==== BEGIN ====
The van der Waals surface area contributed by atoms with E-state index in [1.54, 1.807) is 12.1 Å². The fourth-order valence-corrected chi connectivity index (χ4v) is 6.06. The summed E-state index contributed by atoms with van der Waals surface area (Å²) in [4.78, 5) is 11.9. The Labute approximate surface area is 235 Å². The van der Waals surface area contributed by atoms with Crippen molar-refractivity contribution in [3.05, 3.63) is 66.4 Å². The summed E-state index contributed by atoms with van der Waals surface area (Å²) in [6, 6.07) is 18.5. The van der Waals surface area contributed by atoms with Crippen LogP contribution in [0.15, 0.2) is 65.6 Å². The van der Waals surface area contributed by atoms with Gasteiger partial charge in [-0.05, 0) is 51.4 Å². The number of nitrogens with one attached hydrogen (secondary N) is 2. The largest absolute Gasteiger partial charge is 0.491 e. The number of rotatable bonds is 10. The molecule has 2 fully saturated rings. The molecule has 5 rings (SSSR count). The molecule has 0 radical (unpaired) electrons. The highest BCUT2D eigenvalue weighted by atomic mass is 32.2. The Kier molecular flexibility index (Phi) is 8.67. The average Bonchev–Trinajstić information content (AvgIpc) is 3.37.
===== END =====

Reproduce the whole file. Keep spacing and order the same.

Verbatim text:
The van der Waals surface area contributed by atoms with E-state index in [1.54, 1.807) is 12.1 Å². The fourth-order valence-corrected chi connectivity index (χ4v) is 6.06. The summed E-state index contributed by atoms with van der Waals surface area (Å²) in [4.78, 5) is 11.9. The Labute approximate surface area is 235 Å². The van der Waals surface area contributed by atoms with Crippen molar-refractivity contribution in [3.05, 3.63) is 66.4 Å². The summed E-state index contributed by atoms with van der Waals surface area (Å²) in [6, 6.07) is 18.5. The van der Waals surface area contributed by atoms with Crippen LogP contribution in [0.15, 0.2) is 65.6 Å². The van der Waals surface area contributed by atoms with Gasteiger partial charge in [-0.05, 0) is 51.4 Å². The number of nitrogens with one attached hydrogen (secondary N) is 2. The largest absolute Gasteiger partial charge is 0.491 e. The number of rotatable bonds is 10. The molecule has 2 fully saturated rings. The molecule has 5 rings (SSSR count). The molecule has 0 radical (unpaired) electrons. The highest BCUT2D eigenvalue weighted by atomic mass is 32.2. The Kier molecular flexibility index (Phi) is 8.67. The average Bonchev–Trinajstić information content (AvgIpc) is 3.37.